Click on any of the research topics below to find out more about our work:
The goal of this research work is to retrieve high-quality 3D models, using nothing more than a series of normal camera images, as such turning an everyday camera into a 3D imaging device. The 3D models can be used for terrain traversability estimation, 3D scene interpretation, ... Our research focuses on an approach which estimates geometry structure and camera motion automatically by formulating the dense 3D reconstruction problem in a variational context. The differentiating factor of our work with respect to similar studies is that our algorithm is designed to be very robust, even working with natural image sequences shot with an in-hand or on-robot camera.
Whereas the use of monocular (single-camera) image sequences is to be preferred for general consumer applications, these approaches (also ours) nowadays still suffer from a lack of speed and accuracy for robotic applications. Therefore, we also conduct research in extending the monocular reconstruction framework towards binocular (stereo) sequences. The results are 3D reconstructions of higher quality, estimated within a time interval enabling exploitation of the reconstructed 3D model by a mobile robot.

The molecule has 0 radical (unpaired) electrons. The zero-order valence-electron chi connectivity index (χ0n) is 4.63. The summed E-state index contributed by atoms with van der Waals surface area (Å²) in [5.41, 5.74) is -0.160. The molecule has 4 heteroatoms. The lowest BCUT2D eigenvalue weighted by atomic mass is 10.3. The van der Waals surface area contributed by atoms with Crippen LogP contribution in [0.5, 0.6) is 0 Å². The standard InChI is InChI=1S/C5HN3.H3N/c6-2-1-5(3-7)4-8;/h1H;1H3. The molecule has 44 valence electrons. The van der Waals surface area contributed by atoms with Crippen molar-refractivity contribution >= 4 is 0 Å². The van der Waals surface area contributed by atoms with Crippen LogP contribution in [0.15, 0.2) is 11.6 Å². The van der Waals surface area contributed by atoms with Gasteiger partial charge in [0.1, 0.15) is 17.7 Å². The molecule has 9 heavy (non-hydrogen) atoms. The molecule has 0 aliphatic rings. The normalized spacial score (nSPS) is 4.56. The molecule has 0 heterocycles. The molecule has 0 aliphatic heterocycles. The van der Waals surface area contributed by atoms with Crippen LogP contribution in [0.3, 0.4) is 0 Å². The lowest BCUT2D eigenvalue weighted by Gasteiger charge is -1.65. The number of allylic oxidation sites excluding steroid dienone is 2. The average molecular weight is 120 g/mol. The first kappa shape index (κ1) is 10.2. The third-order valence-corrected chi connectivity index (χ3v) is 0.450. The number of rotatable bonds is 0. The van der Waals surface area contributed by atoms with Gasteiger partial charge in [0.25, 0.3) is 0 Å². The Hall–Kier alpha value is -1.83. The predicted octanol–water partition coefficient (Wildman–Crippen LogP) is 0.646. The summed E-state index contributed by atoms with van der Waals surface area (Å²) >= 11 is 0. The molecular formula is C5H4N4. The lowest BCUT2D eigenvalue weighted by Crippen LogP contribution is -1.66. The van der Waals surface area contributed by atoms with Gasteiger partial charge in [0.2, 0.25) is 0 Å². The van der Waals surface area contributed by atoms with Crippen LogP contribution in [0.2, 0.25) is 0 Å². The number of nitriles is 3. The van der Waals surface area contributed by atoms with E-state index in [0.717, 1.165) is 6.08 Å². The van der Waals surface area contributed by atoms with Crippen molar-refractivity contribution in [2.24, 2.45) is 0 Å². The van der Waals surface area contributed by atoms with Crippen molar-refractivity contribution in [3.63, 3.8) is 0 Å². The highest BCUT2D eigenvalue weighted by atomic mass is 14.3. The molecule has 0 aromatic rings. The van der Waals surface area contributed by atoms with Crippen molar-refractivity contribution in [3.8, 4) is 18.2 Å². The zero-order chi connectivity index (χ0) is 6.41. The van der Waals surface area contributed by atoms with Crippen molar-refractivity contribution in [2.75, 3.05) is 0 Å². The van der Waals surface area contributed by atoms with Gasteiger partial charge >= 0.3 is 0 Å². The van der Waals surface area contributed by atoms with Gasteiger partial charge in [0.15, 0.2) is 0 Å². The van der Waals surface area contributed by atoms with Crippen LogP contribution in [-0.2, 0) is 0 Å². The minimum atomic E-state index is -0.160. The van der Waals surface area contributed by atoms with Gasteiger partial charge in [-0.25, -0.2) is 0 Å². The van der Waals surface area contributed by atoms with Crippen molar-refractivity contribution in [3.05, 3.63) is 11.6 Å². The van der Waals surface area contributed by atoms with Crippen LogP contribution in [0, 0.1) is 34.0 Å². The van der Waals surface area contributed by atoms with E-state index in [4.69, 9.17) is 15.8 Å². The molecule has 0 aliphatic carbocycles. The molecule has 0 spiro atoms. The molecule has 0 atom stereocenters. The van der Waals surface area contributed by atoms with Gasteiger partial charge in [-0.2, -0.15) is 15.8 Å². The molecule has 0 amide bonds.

The control architecture of a robotic system defines the way of integrating all the robot capabilities (perception, modeling, planning, acting) in a coherent structure. Our reseacrh focuses on the use of behavior-based control strategies. In the behavior based context, a complex control problem is split into a number of simpler sub-problems, called behaviors, which are fused. We investigate novel ways to tackle the behavior fusion problem and aim to define a generic control architecture, suitable for as well singular and multi-agent systems. Our research aims to evolve the concept of "human robot control" towards a social interaction between humans and robots.
Making multiple robots collaborate on the same task requires a careful consideration of all aspects of robot control. In a centralized context, all robots are controlled by a central command station. In this field of research, we investigate innovative and efficient area search algorithms, optimal robot synchronisation strategies, ...